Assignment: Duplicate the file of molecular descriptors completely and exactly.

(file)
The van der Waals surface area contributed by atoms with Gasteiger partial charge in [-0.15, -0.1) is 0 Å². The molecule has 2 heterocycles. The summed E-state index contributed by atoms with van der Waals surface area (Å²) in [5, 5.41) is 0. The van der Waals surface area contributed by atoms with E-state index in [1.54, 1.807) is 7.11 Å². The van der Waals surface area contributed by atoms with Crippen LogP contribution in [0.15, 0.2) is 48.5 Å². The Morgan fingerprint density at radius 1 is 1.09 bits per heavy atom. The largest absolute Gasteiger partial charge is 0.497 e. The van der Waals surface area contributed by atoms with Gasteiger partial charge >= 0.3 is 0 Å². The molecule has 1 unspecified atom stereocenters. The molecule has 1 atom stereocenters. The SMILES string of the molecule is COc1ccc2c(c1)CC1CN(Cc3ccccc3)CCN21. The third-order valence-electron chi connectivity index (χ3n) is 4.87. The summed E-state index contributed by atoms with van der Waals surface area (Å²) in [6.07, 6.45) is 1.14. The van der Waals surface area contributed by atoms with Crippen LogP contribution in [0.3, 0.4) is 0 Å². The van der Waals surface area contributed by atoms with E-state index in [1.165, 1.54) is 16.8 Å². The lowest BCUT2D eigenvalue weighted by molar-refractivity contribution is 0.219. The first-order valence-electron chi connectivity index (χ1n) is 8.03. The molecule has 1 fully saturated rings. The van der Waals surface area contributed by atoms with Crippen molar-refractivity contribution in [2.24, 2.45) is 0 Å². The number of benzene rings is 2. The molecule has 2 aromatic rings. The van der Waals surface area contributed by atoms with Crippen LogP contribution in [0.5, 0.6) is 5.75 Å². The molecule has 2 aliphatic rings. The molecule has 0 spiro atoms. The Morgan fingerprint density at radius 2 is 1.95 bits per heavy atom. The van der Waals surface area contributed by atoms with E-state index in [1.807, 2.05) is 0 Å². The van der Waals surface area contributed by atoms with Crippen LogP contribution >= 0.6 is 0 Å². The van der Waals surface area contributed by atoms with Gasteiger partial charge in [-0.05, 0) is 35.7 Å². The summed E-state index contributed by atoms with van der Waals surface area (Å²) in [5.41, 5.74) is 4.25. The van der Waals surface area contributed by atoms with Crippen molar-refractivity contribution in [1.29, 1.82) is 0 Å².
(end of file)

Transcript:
The van der Waals surface area contributed by atoms with Gasteiger partial charge in [-0.15, -0.1) is 0 Å². The molecule has 2 heterocycles. The summed E-state index contributed by atoms with van der Waals surface area (Å²) in [5, 5.41) is 0. The van der Waals surface area contributed by atoms with E-state index in [1.54, 1.807) is 7.11 Å². The van der Waals surface area contributed by atoms with Crippen LogP contribution in [0.15, 0.2) is 48.5 Å². The Morgan fingerprint density at radius 1 is 1.09 bits per heavy atom. The largest absolute Gasteiger partial charge is 0.497 e. The van der Waals surface area contributed by atoms with Gasteiger partial charge >= 0.3 is 0 Å². The molecule has 1 unspecified atom stereocenters. The molecule has 1 atom stereocenters. The SMILES string of the molecule is COc1ccc2c(c1)CC1CN(Cc3ccccc3)CCN21. The third-order valence-electron chi connectivity index (χ3n) is 4.87. The summed E-state index contributed by atoms with van der Waals surface area (Å²) in [6.07, 6.45) is 1.14. The van der Waals surface area contributed by atoms with Crippen LogP contribution in [0.3, 0.4) is 0 Å². The van der Waals surface area contributed by atoms with E-state index in [1.165, 1.54) is 16.8 Å². The lowest BCUT2D eigenvalue weighted by molar-refractivity contribution is 0.219. The first-order valence-electron chi connectivity index (χ1n) is 8.03. The molecule has 1 fully saturated rings. The van der Waals surface area contributed by atoms with Crippen molar-refractivity contribution in [2.24, 2.45) is 0 Å². The number of benzene rings is 2. The molecule has 2 aromatic rings. The van der Waals surface area contributed by atoms with Crippen LogP contribution in [0.5, 0.6) is 5.75 Å². The molecule has 2 aliphatic rings. The molecule has 0 spiro atoms. The Morgan fingerprint density at radius 2 is 1.95 bits per heavy atom. The van der Waals surface area contributed by atoms with E-state index in [1.807, 2.05) is 0 Å². The van der Waals surface area contributed by atoms with Crippen LogP contribution >= 0.6 is 0 Å². The van der Waals surface area contributed by atoms with Gasteiger partial charge in [-0.05, 0) is 35.7 Å². The summed E-state index contributed by atoms with van der Waals surface area (Å²) in [5.41, 5.74) is 4.25. The van der Waals surface area contributed by atoms with Crippen molar-refractivity contribution in [1.29, 1.82) is 0 Å².